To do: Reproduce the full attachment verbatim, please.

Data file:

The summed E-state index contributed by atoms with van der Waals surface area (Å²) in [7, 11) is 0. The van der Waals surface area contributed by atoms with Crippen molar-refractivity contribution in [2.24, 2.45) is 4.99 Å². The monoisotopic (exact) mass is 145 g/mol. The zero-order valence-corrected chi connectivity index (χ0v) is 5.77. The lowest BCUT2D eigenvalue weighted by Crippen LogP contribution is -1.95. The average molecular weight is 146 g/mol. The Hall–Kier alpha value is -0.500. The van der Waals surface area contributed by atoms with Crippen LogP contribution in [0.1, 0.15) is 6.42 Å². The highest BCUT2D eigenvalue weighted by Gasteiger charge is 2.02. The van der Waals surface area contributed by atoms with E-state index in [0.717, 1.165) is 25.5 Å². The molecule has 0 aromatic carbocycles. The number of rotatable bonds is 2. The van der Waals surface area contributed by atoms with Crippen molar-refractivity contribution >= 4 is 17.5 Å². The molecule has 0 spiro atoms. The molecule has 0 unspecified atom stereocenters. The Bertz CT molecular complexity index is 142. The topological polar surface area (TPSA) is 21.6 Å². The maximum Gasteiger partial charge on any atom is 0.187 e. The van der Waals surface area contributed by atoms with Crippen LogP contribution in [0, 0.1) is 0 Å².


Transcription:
The summed E-state index contributed by atoms with van der Waals surface area (Å²) in [7, 11) is 0. The van der Waals surface area contributed by atoms with Crippen molar-refractivity contribution in [2.24, 2.45) is 4.99 Å². The monoisotopic (exact) mass is 145 g/mol. The zero-order valence-corrected chi connectivity index (χ0v) is 5.77. The lowest BCUT2D eigenvalue weighted by Crippen LogP contribution is -1.95. The average molecular weight is 146 g/mol. The Hall–Kier alpha value is -0.500. The van der Waals surface area contributed by atoms with Crippen LogP contribution in [0.1, 0.15) is 6.42 Å². The highest BCUT2D eigenvalue weighted by Gasteiger charge is 2.02. The van der Waals surface area contributed by atoms with E-state index in [0.717, 1.165) is 25.5 Å². The molecule has 0 aromatic carbocycles. The number of rotatable bonds is 2. The van der Waals surface area contributed by atoms with Crippen molar-refractivity contribution >= 4 is 17.5 Å². The molecule has 0 spiro atoms. The molecule has 0 unspecified atom stereocenters. The Bertz CT molecular complexity index is 142. The topological polar surface area (TPSA) is 21.6 Å². The maximum Gasteiger partial charge on any atom is 0.187 e. The van der Waals surface area contributed by atoms with Crippen LogP contribution in [0, 0.1) is 0 Å².